When faced with change, we first ask:  “What’s happening?”  The answer may seem straight-forward:  margins expanded two points, we are about to start a cost-cutting exercise, or the headcount reduction will affect 5% of the workforce.  Of all aspects of meaning-making, the situation is most closely grounded in facts.  That said, the situation often only reflects a selection of relevant facts, rather than everything which is true in the organization.

Interpretation  Moving down the U to interpretation, we start to question “What does it mean?”  This generally begins with a broad assessment of the overall ‘goodness’ or ‘badness’ of the situation.  Should we be happy or upset about this change?  Great leaders give a more nuanced interpretation of the situation, including the valence of the emotion (e.g., ‘very good’, ‘somewhat bad’) and the details behind it.  While we often consider our interpretations to be objectively true in the world, leaders know that interpretation is malleable.  Revenues up 3% can be exceptional and beyond expectations, deeply disappointing and requiring serious action, or innumerable other options given the context and ambitions of an organization.  Effective leaders guide followers through this interpretation, helping them to understand the right way to think about the new information.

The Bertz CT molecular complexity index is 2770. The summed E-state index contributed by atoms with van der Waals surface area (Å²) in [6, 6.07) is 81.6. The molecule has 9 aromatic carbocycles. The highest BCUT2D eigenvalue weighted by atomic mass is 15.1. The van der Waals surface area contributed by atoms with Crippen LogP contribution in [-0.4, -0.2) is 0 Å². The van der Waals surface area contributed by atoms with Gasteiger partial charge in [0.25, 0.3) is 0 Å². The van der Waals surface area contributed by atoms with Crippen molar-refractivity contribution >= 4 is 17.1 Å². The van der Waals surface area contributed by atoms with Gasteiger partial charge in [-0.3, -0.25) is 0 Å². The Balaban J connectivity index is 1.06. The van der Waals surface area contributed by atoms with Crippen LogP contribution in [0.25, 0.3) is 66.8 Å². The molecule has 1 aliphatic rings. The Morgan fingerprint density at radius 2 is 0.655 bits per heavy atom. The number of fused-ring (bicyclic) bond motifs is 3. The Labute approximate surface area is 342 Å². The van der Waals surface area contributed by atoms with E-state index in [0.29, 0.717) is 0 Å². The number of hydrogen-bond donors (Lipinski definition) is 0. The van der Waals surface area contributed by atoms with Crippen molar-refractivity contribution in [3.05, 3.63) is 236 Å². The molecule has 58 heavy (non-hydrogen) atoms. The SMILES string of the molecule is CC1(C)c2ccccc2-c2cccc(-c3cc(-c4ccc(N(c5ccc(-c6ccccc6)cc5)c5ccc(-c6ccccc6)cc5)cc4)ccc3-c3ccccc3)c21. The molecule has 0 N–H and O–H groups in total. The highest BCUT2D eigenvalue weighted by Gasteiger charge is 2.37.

Implication  A clear view of the situation and interpretation brings us to the question of implications.  The fundamental question of implication is “Who are we?”  This piece of the U is often tied up in deep questions of identity.  Followers ask:  “If our performance is not good enough, what does that say about us?  And what does that say about me?”  This is where an individual’s stake in the situation enters the conversation as followers consider both “Who are we collectively?” and “Who am I in this situation?”  Frequent answers come in the form of “We’re the type of company that. . .” or “I’m the type of person who. . .”  These questions draw on the cornerstones of individual and corporate identity for their answers:  What do we value?  What are our beliefs?  And what are our fears?  Leaders know that elegantly taking the conversation to this level has the potential to connect listeners with the purpose, mission, vision, and values which fire right action and increase individual commitment to the collective.